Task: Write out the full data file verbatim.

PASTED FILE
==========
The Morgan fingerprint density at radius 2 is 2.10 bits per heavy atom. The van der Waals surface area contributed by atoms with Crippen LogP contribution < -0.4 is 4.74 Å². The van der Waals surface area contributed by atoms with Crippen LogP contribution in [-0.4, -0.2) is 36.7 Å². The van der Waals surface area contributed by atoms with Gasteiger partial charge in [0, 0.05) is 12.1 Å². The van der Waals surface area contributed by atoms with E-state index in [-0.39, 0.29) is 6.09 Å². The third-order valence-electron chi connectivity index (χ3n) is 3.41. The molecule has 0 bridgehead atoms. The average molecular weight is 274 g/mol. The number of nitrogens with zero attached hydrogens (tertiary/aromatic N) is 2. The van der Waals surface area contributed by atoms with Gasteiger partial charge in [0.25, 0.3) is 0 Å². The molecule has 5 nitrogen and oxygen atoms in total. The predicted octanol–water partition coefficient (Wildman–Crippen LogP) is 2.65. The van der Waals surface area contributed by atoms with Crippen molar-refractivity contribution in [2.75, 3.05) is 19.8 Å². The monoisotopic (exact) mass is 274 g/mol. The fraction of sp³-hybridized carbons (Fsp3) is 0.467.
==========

The Morgan fingerprint density at radius 2 is 2.10 bits per heavy atom. The van der Waals surface area contributed by atoms with Crippen LogP contribution < -0.4 is 4.74 Å². The van der Waals surface area contributed by atoms with Crippen LogP contribution in [-0.4, -0.2) is 36.7 Å². The van der Waals surface area contributed by atoms with Gasteiger partial charge in [0, 0.05) is 12.1 Å². The van der Waals surface area contributed by atoms with E-state index in [-0.39, 0.29) is 6.09 Å². The third-order valence-electron chi connectivity index (χ3n) is 3.41. The molecule has 0 bridgehead atoms. The average molecular weight is 274 g/mol. The number of nitrogens with zero attached hydrogens (tertiary/aromatic N) is 2. The van der Waals surface area contributed by atoms with Gasteiger partial charge in [0.25, 0.3) is 0 Å². The molecule has 5 nitrogen and oxygen atoms in total. The predicted octanol–water partition coefficient (Wildman–Crippen LogP) is 2.65. The van der Waals surface area contributed by atoms with Crippen molar-refractivity contribution in [2.75, 3.05) is 19.8 Å². The monoisotopic (exact) mass is 274 g/mol. The fraction of sp³-hybridized carbons (Fsp3) is 0.467.